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      • Some of the positives: Webcomic authors and artists alike being able to work at their own pace. Atomic Robo is a series that began as a published comic book, but made the switch to the webcomic format, now releasing pages in the way you described.Some of the negatives: Familiar setups/situations. For webcomics that focused on video games, it was common to have 2 males who would get into wild antics compared along with 1 female friend they have who was often stuck with the "straight man" and/or "voice of reason" role. – Christopher 2 weeks ago
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      Wonder Woman and Sailor Moon; The Parallels between two classic feminist superheroes

      With the Wonder Woman live action film on its way, many people might be excited to see one of the west’s greatest superheroines come to life…but let’s take a second to compare and contrast Diana Prince to another superhero from the east: Usagi Tsukino.

      • It would also be important to look into the importance of the age on the differences and similarities between them – marvellaforever 1 month ago
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      Taken by Joseph Manduke IV (PM) 1 month ago.
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      Superheroes and Mental Illness: Possibilities and Responsibilities

      Considering the relevance of mental instabilities for a noticeable number of famous superheroes, that are not only loved because of this part of their character, but who also integrate it into their appearance (e.g. Rorschach), it would be interesting to elaborate on the influence and the significance of highlighting such a topic for mainstream audiences. The apparent depression Batman appears to suffer from, as well as childhood trauma from his parents being killed, make for a lot of dramatic effects in the narration. How does this influence awareness of mental illness and how does it highlight this issue for a larger audience? There are several other examples like Captain America’s PTSD, Hulk’s anger management, basically all of the Watchmen’s personality disorders, etc. It would also be interesting to look into movie adaptions, which tend to reach a larger audience and expand on the reception of such characters, as well as discussing the responsibility of the production with clarifying misinformation about mental illness.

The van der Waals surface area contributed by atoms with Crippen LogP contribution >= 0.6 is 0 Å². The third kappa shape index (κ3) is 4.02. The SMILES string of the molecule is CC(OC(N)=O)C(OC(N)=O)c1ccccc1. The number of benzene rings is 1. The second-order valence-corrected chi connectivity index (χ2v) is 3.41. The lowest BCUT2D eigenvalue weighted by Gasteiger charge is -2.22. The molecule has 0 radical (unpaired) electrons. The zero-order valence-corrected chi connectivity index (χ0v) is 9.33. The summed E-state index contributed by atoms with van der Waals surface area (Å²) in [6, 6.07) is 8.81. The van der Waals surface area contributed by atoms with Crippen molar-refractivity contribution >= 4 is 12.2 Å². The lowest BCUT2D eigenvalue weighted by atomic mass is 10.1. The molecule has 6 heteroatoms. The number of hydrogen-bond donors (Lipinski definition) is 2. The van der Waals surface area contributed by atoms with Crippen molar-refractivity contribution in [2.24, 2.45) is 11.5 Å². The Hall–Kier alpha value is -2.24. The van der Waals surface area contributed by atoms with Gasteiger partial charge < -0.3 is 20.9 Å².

• I think there is a responsibility of naming and presenting positive images of mental illness in the superhero genre. Many superheroes do exhibit symptoms and signs of mental illness, but the average reader might not make the connection because I think a lot of these mental illnesses are passed off as being "character flaws" to make heroes seem more tragic (Batman and his depressive symptoms being the result of his parents' deaths. Now tragedy can cause depression but its not the only factor). You also don't often see these heroes coping in healthy ways (cough cough batman sometimes). So there's a ton of issues to be explored between people even acknowledging officially that certain characters do have mental illness and whether these characters are supporting stereotypes of their mental illness, especially that the mentally ill are violent and dangerous (this applies to super villains as well). – LauraKincaid 2 months ago